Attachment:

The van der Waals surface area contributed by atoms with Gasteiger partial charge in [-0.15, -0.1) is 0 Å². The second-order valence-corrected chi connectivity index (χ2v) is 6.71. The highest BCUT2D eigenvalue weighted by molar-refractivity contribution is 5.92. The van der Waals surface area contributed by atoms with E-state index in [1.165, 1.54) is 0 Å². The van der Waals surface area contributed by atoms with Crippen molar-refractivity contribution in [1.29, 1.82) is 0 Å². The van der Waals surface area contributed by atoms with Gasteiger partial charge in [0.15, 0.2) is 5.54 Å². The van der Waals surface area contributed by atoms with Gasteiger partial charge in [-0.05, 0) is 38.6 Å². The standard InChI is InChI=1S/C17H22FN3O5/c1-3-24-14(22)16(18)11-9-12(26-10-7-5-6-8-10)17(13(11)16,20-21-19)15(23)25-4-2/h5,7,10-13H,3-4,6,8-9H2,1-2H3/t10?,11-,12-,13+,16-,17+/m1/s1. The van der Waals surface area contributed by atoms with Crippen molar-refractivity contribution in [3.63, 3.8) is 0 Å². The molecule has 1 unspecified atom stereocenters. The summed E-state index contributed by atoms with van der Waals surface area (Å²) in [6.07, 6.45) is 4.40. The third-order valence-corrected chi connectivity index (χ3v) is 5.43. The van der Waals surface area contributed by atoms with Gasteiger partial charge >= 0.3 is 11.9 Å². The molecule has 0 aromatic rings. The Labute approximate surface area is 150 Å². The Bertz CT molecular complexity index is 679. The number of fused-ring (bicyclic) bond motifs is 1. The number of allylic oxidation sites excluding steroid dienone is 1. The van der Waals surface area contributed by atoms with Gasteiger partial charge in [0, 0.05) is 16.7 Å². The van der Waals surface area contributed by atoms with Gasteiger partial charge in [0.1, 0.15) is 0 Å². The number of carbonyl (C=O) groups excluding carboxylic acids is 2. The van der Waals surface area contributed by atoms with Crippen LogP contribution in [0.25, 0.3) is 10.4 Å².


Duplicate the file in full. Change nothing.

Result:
The van der Waals surface area contributed by atoms with Gasteiger partial charge in [-0.15, -0.1) is 0 Å². The second-order valence-corrected chi connectivity index (χ2v) is 6.71. The highest BCUT2D eigenvalue weighted by molar-refractivity contribution is 5.92. The van der Waals surface area contributed by atoms with E-state index in [1.165, 1.54) is 0 Å². The van der Waals surface area contributed by atoms with Crippen molar-refractivity contribution in [1.29, 1.82) is 0 Å². The van der Waals surface area contributed by atoms with Gasteiger partial charge in [0.15, 0.2) is 5.54 Å². The van der Waals surface area contributed by atoms with Gasteiger partial charge in [-0.05, 0) is 38.6 Å². The standard InChI is InChI=1S/C17H22FN3O5/c1-3-24-14(22)16(18)11-9-12(26-10-7-5-6-8-10)17(13(11)16,20-21-19)15(23)25-4-2/h5,7,10-13H,3-4,6,8-9H2,1-2H3/t10?,11-,12-,13+,16-,17+/m1/s1. The van der Waals surface area contributed by atoms with Crippen molar-refractivity contribution in [3.63, 3.8) is 0 Å². The molecule has 1 unspecified atom stereocenters. The summed E-state index contributed by atoms with van der Waals surface area (Å²) in [6.07, 6.45) is 4.40. The third-order valence-corrected chi connectivity index (χ3v) is 5.43. The van der Waals surface area contributed by atoms with Gasteiger partial charge >= 0.3 is 11.9 Å². The molecule has 0 aromatic rings. The Labute approximate surface area is 150 Å². The Bertz CT molecular complexity index is 679. The number of fused-ring (bicyclic) bond motifs is 1. The number of allylic oxidation sites excluding steroid dienone is 1. The van der Waals surface area contributed by atoms with Gasteiger partial charge in [0, 0.05) is 16.7 Å². The van der Waals surface area contributed by atoms with Gasteiger partial charge in [0.1, 0.15) is 0 Å². The number of carbonyl (C=O) groups excluding carboxylic acids is 2. The van der Waals surface area contributed by atoms with Crippen LogP contribution in [0.25, 0.3) is 10.4 Å².